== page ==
MISC
Parts List
Robot Forum
Chat
Member Pages
Axon MCU
Robot Books
Shop
Contact

SKILLS
How To Build
A Robot
Tutorial

Calculators
Mechanics
Programming
Miscellaneous

Robots
Space

HARDWARE
Actuators
Batteries
Electronics
Materials
Microcontrollers
Sensors

SCIENCE
Robot Journals
Robot Theory
Conferences

ACTUATORS - BRUSHLESS MOTORS

note: I have never actually used a brushless motor, so feel free to correct and verify this information

note: this page is a place holder until a better tutorial is written

What is a brushless motor? How is it different from a brushed motor? Brushless motors are more power efficient, and significantly reduced electrical noise, and last much longer. But they also have several disadvantages, such as higher prices and the requirement for a special brushless motor driver.

Voltage
Like all motors, the torque of a motor is highly dependent on the input voltage - higher the voltage, higher the torque. Like all other motors, brushless motors also run on an optimal voltage - check the datasheet. If you apply too high a voltage, the coils could melt for all the heat, and if you apply too little voltage, torque could be quite low.

Current

• When buying a motor, consider stall and operating current (max and minimum)
• Stall Current - The current a motor requires when powered but held so that it does not rotate
• Operating Current - The current draw when a motor experiences zero resistance torque
• It is best to determine current curves relating voltage, current, and required torque for optimization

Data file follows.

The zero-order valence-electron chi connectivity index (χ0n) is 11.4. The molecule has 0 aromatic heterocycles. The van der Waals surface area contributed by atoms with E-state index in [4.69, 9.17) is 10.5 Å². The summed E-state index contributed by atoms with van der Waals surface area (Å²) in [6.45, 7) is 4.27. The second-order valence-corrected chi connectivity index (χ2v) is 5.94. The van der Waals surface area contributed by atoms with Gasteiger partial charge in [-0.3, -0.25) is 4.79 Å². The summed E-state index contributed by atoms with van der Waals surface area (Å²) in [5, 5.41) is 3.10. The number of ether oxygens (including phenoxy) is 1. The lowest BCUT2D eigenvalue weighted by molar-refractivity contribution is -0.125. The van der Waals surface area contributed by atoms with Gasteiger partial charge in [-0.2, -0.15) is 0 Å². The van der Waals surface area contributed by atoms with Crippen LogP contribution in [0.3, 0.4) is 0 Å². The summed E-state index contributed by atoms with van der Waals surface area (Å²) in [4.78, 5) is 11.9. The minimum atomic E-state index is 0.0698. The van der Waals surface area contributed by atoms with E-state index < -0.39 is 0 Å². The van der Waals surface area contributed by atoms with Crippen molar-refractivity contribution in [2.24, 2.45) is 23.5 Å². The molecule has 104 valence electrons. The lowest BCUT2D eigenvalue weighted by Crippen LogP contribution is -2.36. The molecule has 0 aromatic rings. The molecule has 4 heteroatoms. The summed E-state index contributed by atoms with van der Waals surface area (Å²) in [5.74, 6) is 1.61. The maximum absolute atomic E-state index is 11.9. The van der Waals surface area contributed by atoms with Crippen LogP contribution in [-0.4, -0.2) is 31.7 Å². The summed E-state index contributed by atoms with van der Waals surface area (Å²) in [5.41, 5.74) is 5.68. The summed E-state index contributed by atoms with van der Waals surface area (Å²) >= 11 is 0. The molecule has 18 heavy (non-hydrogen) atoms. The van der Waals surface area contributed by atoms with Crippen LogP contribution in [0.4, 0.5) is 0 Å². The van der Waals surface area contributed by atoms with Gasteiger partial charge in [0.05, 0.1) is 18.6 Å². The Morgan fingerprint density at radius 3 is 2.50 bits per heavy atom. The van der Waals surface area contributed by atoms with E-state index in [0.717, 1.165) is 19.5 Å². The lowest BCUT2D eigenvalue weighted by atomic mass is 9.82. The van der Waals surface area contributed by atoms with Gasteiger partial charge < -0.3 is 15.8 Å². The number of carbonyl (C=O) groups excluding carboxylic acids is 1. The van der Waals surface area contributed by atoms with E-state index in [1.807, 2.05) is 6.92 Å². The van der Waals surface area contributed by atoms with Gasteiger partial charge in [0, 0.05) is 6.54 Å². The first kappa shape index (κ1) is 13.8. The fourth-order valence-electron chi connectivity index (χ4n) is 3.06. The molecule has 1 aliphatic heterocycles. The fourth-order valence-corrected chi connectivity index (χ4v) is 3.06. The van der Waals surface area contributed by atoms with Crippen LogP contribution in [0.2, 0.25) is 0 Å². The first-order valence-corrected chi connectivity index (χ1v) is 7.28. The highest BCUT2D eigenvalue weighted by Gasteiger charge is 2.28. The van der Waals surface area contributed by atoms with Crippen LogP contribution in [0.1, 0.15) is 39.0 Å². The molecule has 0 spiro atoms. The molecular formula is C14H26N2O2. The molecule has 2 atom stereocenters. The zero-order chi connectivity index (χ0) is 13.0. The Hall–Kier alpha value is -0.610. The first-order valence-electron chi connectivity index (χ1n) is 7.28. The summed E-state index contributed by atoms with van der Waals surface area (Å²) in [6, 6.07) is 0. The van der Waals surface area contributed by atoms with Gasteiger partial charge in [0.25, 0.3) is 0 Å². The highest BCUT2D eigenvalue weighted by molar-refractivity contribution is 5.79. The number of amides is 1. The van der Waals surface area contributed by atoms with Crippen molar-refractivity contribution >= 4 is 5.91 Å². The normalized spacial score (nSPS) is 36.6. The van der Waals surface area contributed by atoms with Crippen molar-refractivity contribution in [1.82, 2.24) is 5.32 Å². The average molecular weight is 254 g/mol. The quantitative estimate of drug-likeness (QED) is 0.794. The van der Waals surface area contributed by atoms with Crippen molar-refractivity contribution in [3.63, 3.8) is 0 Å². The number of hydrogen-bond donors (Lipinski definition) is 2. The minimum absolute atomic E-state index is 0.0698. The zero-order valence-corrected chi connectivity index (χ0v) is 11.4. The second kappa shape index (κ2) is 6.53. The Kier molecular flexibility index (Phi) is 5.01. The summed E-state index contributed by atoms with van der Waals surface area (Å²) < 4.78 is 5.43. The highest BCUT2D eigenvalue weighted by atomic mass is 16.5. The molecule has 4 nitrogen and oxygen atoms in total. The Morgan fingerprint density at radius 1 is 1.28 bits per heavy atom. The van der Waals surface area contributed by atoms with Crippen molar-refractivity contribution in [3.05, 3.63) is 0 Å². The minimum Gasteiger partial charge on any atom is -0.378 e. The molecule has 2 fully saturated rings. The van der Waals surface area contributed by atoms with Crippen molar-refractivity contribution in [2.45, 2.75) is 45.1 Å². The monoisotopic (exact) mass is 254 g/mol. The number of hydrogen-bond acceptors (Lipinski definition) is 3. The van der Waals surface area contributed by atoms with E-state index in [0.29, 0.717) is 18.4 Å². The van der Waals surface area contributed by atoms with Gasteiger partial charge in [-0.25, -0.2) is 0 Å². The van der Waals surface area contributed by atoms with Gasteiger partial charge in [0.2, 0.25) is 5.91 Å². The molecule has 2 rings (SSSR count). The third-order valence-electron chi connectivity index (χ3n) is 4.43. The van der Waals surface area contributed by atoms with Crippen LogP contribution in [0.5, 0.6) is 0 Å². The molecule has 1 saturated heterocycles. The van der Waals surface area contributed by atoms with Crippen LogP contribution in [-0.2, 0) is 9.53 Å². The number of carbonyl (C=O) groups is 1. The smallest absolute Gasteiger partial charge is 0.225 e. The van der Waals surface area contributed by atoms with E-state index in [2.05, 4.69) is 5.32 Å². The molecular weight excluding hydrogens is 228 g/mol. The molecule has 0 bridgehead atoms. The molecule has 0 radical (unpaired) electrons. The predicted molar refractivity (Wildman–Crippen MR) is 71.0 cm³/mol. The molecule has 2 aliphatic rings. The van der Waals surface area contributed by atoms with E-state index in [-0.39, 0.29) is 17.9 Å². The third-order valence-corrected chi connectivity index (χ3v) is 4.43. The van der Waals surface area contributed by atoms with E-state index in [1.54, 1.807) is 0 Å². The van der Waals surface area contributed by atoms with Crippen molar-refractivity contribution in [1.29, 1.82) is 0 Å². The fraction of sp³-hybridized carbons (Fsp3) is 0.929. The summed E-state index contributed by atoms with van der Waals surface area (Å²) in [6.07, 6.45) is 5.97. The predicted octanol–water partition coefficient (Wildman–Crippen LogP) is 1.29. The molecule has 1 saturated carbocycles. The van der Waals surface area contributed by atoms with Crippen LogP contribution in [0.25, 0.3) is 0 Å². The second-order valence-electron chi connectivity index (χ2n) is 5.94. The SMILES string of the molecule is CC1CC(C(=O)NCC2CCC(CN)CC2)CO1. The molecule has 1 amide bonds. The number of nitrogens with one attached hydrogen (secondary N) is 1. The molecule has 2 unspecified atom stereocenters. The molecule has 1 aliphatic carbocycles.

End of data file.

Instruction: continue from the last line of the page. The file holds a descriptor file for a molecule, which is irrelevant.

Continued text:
• When a motor experiences a change in torque (such as motor reversal) expect short lived current spikes
• Current spikes can be up to 2x the stall current, and can fry control circuitry if unprotected
• Use diodes to prevent reverse current to your circuitry
• Check power ratings of your circuitry and use heat sinks if needed

• Power (Voltage x Current)

• Running motors close to stall current often, or reversing current often under high torque, can cause motors to melt
• Heat sink motors if not avoidable
• Torque

• When buying a motor, consider stall and operating torque (max and minimum)
• Stall Torque - The torque a motor requires when powered but held so that it does not rotate
• Operating Torque - The torque a motor can apply when experiencing zero resistance torque
• Changing voltage will change torque
• Velocity

• Motors run most efficient at the highest possible speeds
• Gearing a motor allows the motor to run fast, yet have a slower output speed with much higher torque
• Remember that torque determines acceleration, so a fast robot with poor acceleration is really a slow robot
• If uncertain, favor torque over velocity
• Efficiency

• Most efficient at rated voltage
• Motors run most efficient at the highest possible speeds
• Use gearing (opt to buy motors with built-in gearing or gear heads)
• Control Methods

• Brushless motors MUST USE A SPECIAL CONTROLLER as it works through induction
• There are many different types of brushless DC motors. These motors can have from 2 to 4 poles for operation
• Encoder - device which counts rotations of wheel or motorshaft to determine velocity for a control feedback loop
• Tachometer - device which measures current draw of motor to control output torque